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We all love those soft Arri Alexa highlights and beautiful skin tones. I know, I do!
But unfortunately, money trees down grow in my garden.
Arri Alexa cameras are ridiculously expensive and work best with a crew. Even the Alexa Mini is geared towards more persons handling the camera e.g. for focus pulling.
In other words, Arri Alexa cameras aren’t good for small corporate jobs or run-and-gun style of shoots, like the ones I make a living by doing.
But I still do love’em colors though.
Enter the GHAlex LUT for Panasonic GH5 and GH5s
So I decided to purchase the GHAlex LUT from emotivecolor, which aims to make your GH5 and GH5s look like an Arri Alexa.
If you don’t know what a LUT is, I recommend you read our article Guide: Look, LOG, LUT, White Balance, Picture Profile & RAW. It actually features the same first clip as used in this test, but with the Leeming LUT applied, so you’ll be able to compare the two.
I’ve purchased both the GHAlex daylight and tungsten LUTs, but for now, I’ve only tested the daylight LUTs. I’ll publish another test of the tungsten lights as soon as I get the time.
The Daylight LUTs come in four variations (I quote here from the manual, which is included when you purchase the LUTs):
- Main (max IRE: 76, min IRE: 1). The central variation of EC [Emotive Color]. It features the lowered highlight ceiling of the film ‘Sicario’ and full film-derived saturation. Noise floor is placed at 1 IRE. The LogC conversion is at its core, and it includes the 2018 revised Arri RGB display primaries for LogC.
- Moderately expose – Avoid overexposure.
- Soft (max IRE: 73, min IRE: 1). An alternate variation of EC. it features the lowered highlight ceiling of the film ‘Sicario’, lowered contrast and light film derived saturation. Noise floor is placed at 1 IRE. The LogC conversion is at its core, and it includes the 2018 revised Arri RGB display primaries for LogC.
- Moderately expose – Avoid overexposure.
- Linear (max IRE: 91, min IRE: 1). An alternate linear luma option of EC. it features linear highlight handling without the highlight shoulder of Main/Soft, increased contrast, and film-derived saturation. Noise floor is placed at 1 IRE. The LogC conversion is at its core, and it includes the 2018 revised Arri RGB display primaries for LogC. A direct alternative to the LogC+R709 route.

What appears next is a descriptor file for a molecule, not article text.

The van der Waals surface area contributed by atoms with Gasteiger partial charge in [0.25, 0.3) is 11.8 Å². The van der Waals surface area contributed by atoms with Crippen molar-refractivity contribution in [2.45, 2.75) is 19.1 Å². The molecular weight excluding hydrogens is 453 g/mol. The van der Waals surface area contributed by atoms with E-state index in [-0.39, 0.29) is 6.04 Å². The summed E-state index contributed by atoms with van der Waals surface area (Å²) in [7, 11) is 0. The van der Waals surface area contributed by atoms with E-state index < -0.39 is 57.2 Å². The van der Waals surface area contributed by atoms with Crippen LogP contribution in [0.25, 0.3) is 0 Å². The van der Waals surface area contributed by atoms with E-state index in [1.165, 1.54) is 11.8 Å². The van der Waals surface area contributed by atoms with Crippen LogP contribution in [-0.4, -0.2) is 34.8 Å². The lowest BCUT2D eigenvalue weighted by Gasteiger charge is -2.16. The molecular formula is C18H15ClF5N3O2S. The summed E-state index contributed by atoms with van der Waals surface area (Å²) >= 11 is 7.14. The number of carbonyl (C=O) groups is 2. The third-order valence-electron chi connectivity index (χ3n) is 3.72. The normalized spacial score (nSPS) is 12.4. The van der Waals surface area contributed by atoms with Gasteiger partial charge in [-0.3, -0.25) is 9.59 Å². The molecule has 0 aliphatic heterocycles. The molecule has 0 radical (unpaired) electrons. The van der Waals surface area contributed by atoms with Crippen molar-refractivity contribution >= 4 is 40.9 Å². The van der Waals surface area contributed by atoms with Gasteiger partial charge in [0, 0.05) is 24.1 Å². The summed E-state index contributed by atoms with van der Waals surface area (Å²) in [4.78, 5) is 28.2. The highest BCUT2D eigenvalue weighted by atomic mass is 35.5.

- LogC (max IRE: 76, min IRE: 8). The data format native to the Alexa; it is a standardized format that was created to efficiently store the full dynamic range and gamut of the sensor.
- It must be followed by a LogC-intended display look-up table (such as those issued by Arri, or a film conversion meant for LogC).
The Very Unscientific Test
Okay, so my test was simply to shoot some footage which featured some highlights and some skin tones.
I shot everything on my Panasonic GH5 with a Sigma 18-35mm on a Metabones Speedbooster XL with an SLR Magic Variable ND.
The camera settings were V-logL, 10 bit 4:2:2. I didn’t shoot All-I as suggested in the manual, but instead chose h.264 150 Mbps, because that’s what I use the most for work.
The footage was exposed a bit to the right, which is not recommended for this particular LUT.
The first clip with the flowers and the bumblebee was shot at 24fps in 4K. The second clip with my girlfriend and son was shot in 60fps in 1080p.
In post, I didn’t do anything else to the footage than applying the GHAlex Daylight LUTS in its various variations. No further adjustments to contrast, saturation, etc.
For the LogC test, I simply applied first the GHAlex LUT after that the Alexa Default LogC 2 Rec.709, which is included in Adobe Premiere Pro.
Below you can see some screenshots from the small video clip I put together for easy comparison:
GHAlex Daylight Highlights Test
GHAlex Daylight Skintones Test
So does the GHAlex LUT give you the coveted look of an Arri Alexa? I have no idea as I haven’t got an Arri Alexa to compare it to. My guess would be: probably not.
But do I love what these LUTs do to the footage? Yes, definitely!
I have to do some more thorough testing in a more controlled environment. Especially for the skin tone test, I need to do a follow-up test (and article), because it was really lacking. But I still think that I got a good sense of what these LUTs actually do to the material.
But for the highlights, I got a good idea of what GHAlex brings to the table – and I especially love the Main LUT. It gives the footage a sort of washed-out look, which I find pleasing to my eyes. I could definitely see myself using this for some narrative work – like a short film.
The Linear and LogC LUTs provides a bit more contrast and saturation, and I could see myself using these in a documentary. If I were to use them in a corporate shoot, I would have to do some more tweaking to get even more punch in the colors and more contrast as well.
In short, I think the GHAlex Daylight LUTs are a great buy, which gives my GH5 footage a very pleasing look, and I’m especially impressed with what it does to the highlights.
I look forward to working with these LUTs as a basis for color grading in the future.
About the author:
Jan Sørup is a videographer and photographer from Denmark. He owns filmdaft.com and the Danish company Apertura, which produces video content for big companies in Denmark and Scandinavia. Jan has a background in music, has drawn webcomics, and is a former lecturer at the University of Copenhagen.